TORONTO — Ontario Provincial Police are joining the fight to educate the public about the dangers of fentanyl, which has been linked to more than 500 deaths in the province over the past five years.
The force is releasing public service announcements and says it will post or link content to its Facebook and Twitter accounts in an effort to make the public aware of the threats posed by fentanyl and similar opioids.
Fentanyl is legal when prescribed by a doctor for chronic pain management, and is roughly 100 times more potent than morphine and about 40 times stronger than heroin.
A lethal dose of pure fentanyl is as little as two milligrams — the weight of 32 grains of table salt or seven poppy seeds — and police say many people are ingesting it unknowingly.
Police say drug dealers are adding illegally obtained fentanyl to other drugs they sell — like cocaine and counterfeit oxycodone tablets — to increase their profits and this is increasing the number of overdoses and deaths.
An online awareness campaign supported by the Ontario Association of Chiefs of Police offers information about short-term fentanyl antidotes at www.facethefentanyl.ca.
"OPP members and other first response agencies recognize the devastating impacts of misuse, abuse and distribution of illegal drugs and the growing toll this is taking on the communities we serve," Chief Supt. John Sullivan, commander of the OPP organized crime enforcement bureau, said in a release.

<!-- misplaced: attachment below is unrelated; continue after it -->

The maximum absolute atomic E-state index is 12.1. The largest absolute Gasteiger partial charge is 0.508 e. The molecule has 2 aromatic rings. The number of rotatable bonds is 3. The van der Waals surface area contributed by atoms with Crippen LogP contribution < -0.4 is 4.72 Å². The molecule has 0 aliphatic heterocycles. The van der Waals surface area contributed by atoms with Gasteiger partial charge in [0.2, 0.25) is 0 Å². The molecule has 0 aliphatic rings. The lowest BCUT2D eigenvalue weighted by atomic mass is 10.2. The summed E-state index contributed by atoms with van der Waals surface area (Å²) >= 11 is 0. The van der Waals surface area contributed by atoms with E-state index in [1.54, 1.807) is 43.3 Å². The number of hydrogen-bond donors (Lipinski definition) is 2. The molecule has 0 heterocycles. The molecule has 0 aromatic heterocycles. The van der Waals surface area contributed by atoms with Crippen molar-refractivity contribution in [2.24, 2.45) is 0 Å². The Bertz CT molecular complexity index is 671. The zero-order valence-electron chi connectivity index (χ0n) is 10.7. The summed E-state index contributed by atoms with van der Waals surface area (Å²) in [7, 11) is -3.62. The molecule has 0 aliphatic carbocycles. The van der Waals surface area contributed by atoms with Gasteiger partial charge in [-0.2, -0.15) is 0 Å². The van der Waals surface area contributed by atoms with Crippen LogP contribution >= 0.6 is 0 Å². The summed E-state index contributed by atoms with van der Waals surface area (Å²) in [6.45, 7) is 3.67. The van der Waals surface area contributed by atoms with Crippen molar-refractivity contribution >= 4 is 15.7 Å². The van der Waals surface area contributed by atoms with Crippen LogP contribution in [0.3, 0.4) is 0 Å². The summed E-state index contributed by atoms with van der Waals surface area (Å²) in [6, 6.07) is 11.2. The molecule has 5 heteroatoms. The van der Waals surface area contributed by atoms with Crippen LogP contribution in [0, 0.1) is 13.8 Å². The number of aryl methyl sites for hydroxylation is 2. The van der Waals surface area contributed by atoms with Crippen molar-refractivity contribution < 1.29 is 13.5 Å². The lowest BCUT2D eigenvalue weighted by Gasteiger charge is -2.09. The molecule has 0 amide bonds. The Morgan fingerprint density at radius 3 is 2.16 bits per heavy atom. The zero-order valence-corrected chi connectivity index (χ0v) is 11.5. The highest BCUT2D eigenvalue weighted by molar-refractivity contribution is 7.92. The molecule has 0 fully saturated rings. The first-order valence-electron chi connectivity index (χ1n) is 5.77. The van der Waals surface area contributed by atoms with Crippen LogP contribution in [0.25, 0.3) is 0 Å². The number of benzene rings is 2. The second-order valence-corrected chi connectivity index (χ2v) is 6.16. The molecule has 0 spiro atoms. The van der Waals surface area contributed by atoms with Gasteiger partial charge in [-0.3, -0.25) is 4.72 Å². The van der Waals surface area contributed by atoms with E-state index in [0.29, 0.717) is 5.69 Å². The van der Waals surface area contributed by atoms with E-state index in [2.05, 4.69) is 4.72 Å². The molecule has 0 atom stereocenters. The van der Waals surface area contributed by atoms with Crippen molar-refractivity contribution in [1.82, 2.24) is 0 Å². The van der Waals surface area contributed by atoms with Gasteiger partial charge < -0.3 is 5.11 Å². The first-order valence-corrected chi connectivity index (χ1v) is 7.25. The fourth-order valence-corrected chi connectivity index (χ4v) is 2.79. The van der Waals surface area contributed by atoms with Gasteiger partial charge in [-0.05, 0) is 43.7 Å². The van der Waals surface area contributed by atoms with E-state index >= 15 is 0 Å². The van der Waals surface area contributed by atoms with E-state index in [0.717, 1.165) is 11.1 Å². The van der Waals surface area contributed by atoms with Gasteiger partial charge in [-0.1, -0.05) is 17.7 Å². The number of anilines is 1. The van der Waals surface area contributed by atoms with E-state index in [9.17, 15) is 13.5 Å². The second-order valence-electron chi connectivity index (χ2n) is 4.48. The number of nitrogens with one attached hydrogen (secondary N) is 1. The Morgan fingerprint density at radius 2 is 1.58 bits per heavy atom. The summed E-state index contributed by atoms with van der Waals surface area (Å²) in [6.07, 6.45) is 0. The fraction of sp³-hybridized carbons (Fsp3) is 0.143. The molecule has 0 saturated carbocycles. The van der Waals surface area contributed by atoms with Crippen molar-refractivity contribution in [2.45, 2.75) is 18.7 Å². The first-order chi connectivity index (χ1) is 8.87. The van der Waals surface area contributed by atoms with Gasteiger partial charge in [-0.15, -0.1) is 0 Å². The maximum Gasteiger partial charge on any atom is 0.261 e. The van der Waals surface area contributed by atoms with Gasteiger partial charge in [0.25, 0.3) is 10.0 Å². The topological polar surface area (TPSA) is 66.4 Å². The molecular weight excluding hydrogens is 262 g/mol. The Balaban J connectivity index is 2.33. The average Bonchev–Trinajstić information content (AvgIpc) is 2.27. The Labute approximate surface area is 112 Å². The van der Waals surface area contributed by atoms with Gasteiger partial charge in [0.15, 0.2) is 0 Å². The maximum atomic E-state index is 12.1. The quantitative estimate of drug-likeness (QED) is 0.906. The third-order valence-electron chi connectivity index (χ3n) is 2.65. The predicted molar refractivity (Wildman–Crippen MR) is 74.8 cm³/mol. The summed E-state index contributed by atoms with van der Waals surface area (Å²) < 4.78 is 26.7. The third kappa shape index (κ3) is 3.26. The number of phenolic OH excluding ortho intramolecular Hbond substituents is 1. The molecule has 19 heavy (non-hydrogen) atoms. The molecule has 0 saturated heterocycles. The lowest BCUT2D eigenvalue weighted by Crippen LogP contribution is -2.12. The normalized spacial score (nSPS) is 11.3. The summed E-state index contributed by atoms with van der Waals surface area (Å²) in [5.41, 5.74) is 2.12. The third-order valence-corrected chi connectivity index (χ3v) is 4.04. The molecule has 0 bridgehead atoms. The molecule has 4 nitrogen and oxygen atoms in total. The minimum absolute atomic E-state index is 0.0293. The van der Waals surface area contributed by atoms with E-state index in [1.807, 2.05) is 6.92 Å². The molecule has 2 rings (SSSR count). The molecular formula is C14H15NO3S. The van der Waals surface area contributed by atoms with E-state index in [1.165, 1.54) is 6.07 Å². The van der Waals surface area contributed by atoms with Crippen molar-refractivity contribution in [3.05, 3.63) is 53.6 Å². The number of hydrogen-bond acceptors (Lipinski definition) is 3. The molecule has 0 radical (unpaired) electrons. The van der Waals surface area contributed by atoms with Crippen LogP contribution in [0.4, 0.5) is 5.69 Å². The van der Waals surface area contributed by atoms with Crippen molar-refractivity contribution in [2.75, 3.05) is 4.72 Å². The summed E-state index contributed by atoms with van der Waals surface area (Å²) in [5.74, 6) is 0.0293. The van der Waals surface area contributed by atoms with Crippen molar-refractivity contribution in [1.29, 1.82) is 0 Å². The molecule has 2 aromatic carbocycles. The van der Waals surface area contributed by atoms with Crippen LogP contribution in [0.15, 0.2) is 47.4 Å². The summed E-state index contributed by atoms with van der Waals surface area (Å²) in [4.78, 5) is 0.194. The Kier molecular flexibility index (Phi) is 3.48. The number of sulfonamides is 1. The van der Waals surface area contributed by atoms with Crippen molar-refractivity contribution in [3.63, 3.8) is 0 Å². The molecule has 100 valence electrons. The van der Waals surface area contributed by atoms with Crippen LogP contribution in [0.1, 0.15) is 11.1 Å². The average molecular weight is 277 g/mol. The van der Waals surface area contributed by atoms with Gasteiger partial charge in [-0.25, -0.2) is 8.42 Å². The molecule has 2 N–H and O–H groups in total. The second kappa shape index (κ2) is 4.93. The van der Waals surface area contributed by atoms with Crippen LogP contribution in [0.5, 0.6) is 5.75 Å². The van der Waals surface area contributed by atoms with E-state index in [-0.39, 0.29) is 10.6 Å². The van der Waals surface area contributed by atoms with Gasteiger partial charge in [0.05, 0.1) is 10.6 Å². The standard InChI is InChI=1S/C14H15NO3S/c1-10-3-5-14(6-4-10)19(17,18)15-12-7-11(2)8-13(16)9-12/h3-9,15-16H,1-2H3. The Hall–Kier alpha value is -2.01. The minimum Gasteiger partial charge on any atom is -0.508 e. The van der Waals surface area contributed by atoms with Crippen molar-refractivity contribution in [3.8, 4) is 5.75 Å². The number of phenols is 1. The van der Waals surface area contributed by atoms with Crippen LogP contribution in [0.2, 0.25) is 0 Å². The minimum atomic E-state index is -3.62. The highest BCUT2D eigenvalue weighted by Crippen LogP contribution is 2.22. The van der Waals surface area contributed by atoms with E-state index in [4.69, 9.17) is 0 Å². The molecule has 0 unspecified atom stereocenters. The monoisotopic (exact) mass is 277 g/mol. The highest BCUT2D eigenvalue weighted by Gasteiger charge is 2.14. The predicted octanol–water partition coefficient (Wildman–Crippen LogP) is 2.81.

"We continue to do our part to communicate the potentially deadly risks to the public at every opportunity."
Federal Health Minister Jane Philpott has vowed that the Liberal government would leave no stone unturned as it looks at legislative changes to address the country's opioid crisis.
Health experts and ministers gathered for a two-day event last month to examine a national approach to addiction, overdose and deaths related to opioid use.
Isadore Day, the Ontario regional chief for the Assembly of First Nations, told the summit that all First Nation communities are plagued by the opioid crisis.
The suicide crisis in indigenous communities is also tied to the opioid issue, Day said.
The Mounties reached an agreement with China late last month to try and halt the transpacific flow of fentanyl into Canada.
RCMP Commissioner Bob Paulson and Chen Zhimin, the vice-minister of China's public security ministry, have agreed to boost efforts to disrupt the flow of the drug and other opioids.
British Columbia has been particularly hard-hit by the opioid crisis — fentanyl was detected in 374 overdose deaths during the first 10 months of the year.
Peter Cameron, The Canadian Press